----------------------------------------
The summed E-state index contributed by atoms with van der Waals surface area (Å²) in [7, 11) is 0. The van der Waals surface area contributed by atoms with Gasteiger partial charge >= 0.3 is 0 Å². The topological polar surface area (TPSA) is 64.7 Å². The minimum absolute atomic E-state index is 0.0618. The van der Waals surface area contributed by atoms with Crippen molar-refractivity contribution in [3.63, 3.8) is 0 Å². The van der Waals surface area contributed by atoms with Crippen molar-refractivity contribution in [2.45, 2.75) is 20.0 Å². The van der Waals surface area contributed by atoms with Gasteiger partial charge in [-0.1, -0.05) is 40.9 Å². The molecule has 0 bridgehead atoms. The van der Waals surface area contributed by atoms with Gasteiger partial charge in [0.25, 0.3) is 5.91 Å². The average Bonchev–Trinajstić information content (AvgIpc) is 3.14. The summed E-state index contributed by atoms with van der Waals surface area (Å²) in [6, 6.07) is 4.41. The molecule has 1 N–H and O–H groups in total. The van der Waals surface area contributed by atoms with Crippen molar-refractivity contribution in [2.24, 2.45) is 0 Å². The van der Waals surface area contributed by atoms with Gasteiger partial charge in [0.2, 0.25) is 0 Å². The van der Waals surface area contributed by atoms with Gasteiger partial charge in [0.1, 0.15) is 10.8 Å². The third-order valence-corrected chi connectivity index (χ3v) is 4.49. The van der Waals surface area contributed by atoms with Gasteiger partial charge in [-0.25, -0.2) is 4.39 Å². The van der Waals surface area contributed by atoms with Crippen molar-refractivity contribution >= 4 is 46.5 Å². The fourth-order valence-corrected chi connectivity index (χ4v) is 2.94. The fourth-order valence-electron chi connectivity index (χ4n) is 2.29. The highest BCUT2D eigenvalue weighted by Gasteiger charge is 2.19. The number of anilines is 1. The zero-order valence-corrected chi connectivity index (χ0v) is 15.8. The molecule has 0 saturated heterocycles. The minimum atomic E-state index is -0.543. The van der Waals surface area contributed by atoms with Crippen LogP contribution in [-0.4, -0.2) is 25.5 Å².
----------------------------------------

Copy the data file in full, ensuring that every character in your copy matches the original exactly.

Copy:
The summed E-state index contributed by atoms with van der Waals surface area (Å²) in [7, 11) is 0. The van der Waals surface area contributed by atoms with Gasteiger partial charge >= 0.3 is 0 Å². The topological polar surface area (TPSA) is 64.7 Å². The minimum absolute atomic E-state index is 0.0618. The van der Waals surface area contributed by atoms with Crippen molar-refractivity contribution in [3.63, 3.8) is 0 Å². The van der Waals surface area contributed by atoms with Crippen molar-refractivity contribution in [2.45, 2.75) is 20.0 Å². The van der Waals surface area contributed by atoms with Gasteiger partial charge in [-0.1, -0.05) is 40.9 Å². The molecule has 0 bridgehead atoms. The van der Waals surface area contributed by atoms with Gasteiger partial charge in [0.25, 0.3) is 5.91 Å². The average Bonchev–Trinajstić information content (AvgIpc) is 3.14. The summed E-state index contributed by atoms with van der Waals surface area (Å²) in [6, 6.07) is 4.41. The molecule has 1 N–H and O–H groups in total. The van der Waals surface area contributed by atoms with Crippen molar-refractivity contribution in [2.24, 2.45) is 0 Å². The van der Waals surface area contributed by atoms with Gasteiger partial charge in [0.2, 0.25) is 0 Å². The van der Waals surface area contributed by atoms with Gasteiger partial charge in [0.1, 0.15) is 10.8 Å². The third-order valence-corrected chi connectivity index (χ3v) is 4.49. The van der Waals surface area contributed by atoms with Gasteiger partial charge in [-0.25, -0.2) is 4.39 Å². The van der Waals surface area contributed by atoms with Crippen molar-refractivity contribution >= 4 is 46.5 Å². The fourth-order valence-corrected chi connectivity index (χ4v) is 2.94. The fourth-order valence-electron chi connectivity index (χ4n) is 2.29. The highest BCUT2D eigenvalue weighted by Gasteiger charge is 2.19. The number of anilines is 1. The zero-order valence-corrected chi connectivity index (χ0v) is 15.8. The molecule has 0 saturated heterocycles. The minimum atomic E-state index is -0.543. The van der Waals surface area contributed by atoms with Crippen LogP contribution in [-0.4, -0.2) is 25.5 Å².